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This post is a long time coming because I actually finished this game in the summer. However, it was such a disappointment that I didn’t care to say anything about it. Wait, that’s not true. I genuinely forgot because my praises were few.

I’ve played Miriel The Magical Merchant, its predecessor, in its sample online, and, from what I saw, all of its good qualities are quite similar to Miriel’s Enchanted Mystery. The sequel, though, I got to finish. Boy, do I regret it.

If you seek a repetitive game with very little payoff, this one’s for you. The transition between levels is supposed to follow a story line, and I was disappointed to find our heroine doesn’t travel to every location listed on the map. There seem to be no rhyme or reason between the 3-4 levels (I honestly forget how many levels there were) besides a mystery about some egg or ring or… I don’t even care. The story is that Miriel must collect so many items to help a king get back his crown/scepter/shields/blankey/girlfriend’s phone number. Some of this is done with a hidden object game that was surprisingly fun for what it was. (If you can’t tell, I’m not a fan of hidden object games unless you give me an I Spy book. Now, those are always some enjoyably frustrating times.)

I shouldn’t be complaining; it was a free download and there were some really great features.

The music is absolutely my favorite part. It does have a sense of mystery and enchantment in it, and an oddly new-age score to one world that would be Steampunk if Steampunk culture took place on a desert planet. The cello theme for the merchant from which Miriel(you) buys goodies is easy to jam to. This merchant isn’t too bad on the eyes, either. The gameplay is very smooth with no glitches that I could see, and even if it got challenging enough not to pass a level it was still fun. You can choose your own upgrades and, if you’re lazy, even win a level without collecting all the gold customers leave on the table.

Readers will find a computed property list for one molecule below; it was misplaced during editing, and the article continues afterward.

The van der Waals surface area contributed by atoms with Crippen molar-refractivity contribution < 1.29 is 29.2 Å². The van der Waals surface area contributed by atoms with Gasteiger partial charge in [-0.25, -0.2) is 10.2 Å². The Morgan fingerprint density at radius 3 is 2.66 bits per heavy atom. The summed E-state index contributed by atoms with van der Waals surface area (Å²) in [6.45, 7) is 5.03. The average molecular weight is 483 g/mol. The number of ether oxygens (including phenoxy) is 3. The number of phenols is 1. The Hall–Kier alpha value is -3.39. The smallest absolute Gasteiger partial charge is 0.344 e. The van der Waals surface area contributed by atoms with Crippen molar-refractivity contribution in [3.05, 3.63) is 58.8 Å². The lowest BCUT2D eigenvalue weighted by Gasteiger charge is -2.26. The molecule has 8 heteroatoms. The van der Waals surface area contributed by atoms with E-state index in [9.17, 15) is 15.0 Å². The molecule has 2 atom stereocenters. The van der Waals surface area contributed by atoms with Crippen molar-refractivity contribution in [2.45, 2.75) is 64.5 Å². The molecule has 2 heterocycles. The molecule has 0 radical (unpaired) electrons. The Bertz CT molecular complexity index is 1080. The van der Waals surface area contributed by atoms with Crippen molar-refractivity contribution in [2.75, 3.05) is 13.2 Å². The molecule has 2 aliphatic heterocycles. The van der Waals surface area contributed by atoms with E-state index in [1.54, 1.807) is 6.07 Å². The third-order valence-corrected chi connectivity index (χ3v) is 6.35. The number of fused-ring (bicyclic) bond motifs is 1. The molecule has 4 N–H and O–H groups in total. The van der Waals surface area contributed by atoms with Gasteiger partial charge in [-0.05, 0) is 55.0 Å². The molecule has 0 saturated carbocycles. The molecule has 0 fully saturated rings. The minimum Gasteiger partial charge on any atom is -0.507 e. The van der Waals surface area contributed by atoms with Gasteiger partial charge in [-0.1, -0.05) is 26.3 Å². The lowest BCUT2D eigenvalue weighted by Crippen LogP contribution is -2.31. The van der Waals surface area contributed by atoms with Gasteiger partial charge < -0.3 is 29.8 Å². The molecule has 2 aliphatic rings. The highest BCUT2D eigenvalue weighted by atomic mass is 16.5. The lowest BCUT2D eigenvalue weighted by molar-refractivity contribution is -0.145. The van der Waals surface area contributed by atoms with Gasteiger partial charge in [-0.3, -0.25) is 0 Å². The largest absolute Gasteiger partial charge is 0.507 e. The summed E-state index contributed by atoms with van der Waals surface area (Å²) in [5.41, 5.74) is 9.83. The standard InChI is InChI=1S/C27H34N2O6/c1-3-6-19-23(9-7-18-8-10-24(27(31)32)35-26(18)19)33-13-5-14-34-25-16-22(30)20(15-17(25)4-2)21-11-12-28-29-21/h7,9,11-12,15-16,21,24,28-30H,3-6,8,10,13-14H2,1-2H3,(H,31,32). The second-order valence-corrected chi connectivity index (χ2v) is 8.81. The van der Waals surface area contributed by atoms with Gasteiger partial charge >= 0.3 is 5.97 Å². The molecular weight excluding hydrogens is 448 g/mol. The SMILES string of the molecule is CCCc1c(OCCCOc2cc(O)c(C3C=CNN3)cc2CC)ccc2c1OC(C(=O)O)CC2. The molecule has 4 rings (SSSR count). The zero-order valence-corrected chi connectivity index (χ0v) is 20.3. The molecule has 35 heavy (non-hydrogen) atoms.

Miriel’s Enchanted Mystery screencap, an easy level.

I only wish I were interested enough to continue the game; when Miriel solves the mystery and order is restored, there’s an option to continue playing the game. I took this option for a while, thinking there might be something better in the payoff, but soon lost patience. I’m not interested in playing Miriel the Magical Merchant, which is a shame because a game–especially a time management game–shouldn’t be judged by its sequel.


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